See Why Infantino Is Excited About Qatar 2022 FIFA World Cup
France may have won the 2018 FIFA World hosted by Russia, but attention is now shifting to the 2022 edition.
FIFA President, Gianni Infantino is excited about the next world cup to be staged in Qatar.
Infantino hailed Qatar’s progress on infrastructure ahead of its 2022 World Cup and said the tournament is poised to be the best one yet.
Qatar’s tiny size, high temperatures and lack of ready stadium infrastructure have prompted some to question FIFA’s decision to make it host.
But the desert state has since launched huge construction projects and promised to complete seven new stadiums by 2020.
“You can see the progress which is being made here four years before kickoff,” Infantino who spoke during a visit to the next host nation on Tuesday said.
This was via a statement from Qatar’s local World Cup organising committee, after the FIFA head toured the 40,000-seater Al Wakrah stadium.
“The stadium is very impressive. When you enter here you immediately feel how imposing it is.”
“The Russian World Cup has been the best ever but the World Cup in 2022 in Qatar — I am sure — will be even better,” Infantino added.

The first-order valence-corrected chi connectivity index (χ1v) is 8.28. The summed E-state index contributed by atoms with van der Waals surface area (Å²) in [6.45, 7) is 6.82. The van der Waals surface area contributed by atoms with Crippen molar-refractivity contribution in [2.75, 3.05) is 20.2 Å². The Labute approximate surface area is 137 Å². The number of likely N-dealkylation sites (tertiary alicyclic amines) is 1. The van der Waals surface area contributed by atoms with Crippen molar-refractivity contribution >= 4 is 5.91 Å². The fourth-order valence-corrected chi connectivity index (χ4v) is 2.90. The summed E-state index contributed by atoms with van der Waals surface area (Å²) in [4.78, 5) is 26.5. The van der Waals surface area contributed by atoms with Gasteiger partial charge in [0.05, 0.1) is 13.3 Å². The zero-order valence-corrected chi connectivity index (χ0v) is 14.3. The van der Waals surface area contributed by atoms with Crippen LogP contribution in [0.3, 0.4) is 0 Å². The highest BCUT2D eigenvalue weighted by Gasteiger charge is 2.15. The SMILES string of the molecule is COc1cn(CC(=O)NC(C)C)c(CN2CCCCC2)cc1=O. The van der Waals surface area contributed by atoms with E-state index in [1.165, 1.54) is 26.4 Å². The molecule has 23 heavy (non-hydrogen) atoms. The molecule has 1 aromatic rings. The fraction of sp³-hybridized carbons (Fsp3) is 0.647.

The next tournament’s logistics were further complicated last year when Saudi Arabia, Bahrain, the United Arab Emirates (UAE) and Egypt cut diplomatic, transport and trade ties with Qatar.
They had accused their regional neighbour of financing terrorism, a charge Qatar denies.
Qatar has nonetheless said it was pushing ahead with ambitious infrastructure plans to host the World Cup, which was the centrepiece of Doha’s strategy to project itself on the global stage.
It has since inaugurated a $7.4 billion (£5.7 billion) port and expects to open its first metro by the end of this year.
The 2022 FIFA World Cup is scheduled to be the 22nd edition of the FIFA World Cup, the quadrennial international men's football championship contested by the national teams of the member associations of FIFA. It is scheduled to take place in Qatar in 2022.
This will be the first World Cup ever to be held in the Arab world and the first in a Muslim-majority country. This will be the first World Cup held entirely in geographical Asia since the 2002 tournament in South Korea and Japan (the 2018 competition in Russia featured one geographically Asian venue, Yekaterinburg).
In addition the tournament will be the last to involve 32 teams, with an increase to 48 teams scheduled for the 2026 tournament.
This will also mark the first World Cup not to be held in May, June, or July; the tournament is instead scheduled for late November until mid-December.
It is to be played in a reduced timeframe of around 28 days, with the final being held on 18 December 2022, which is also Qatar National Day.
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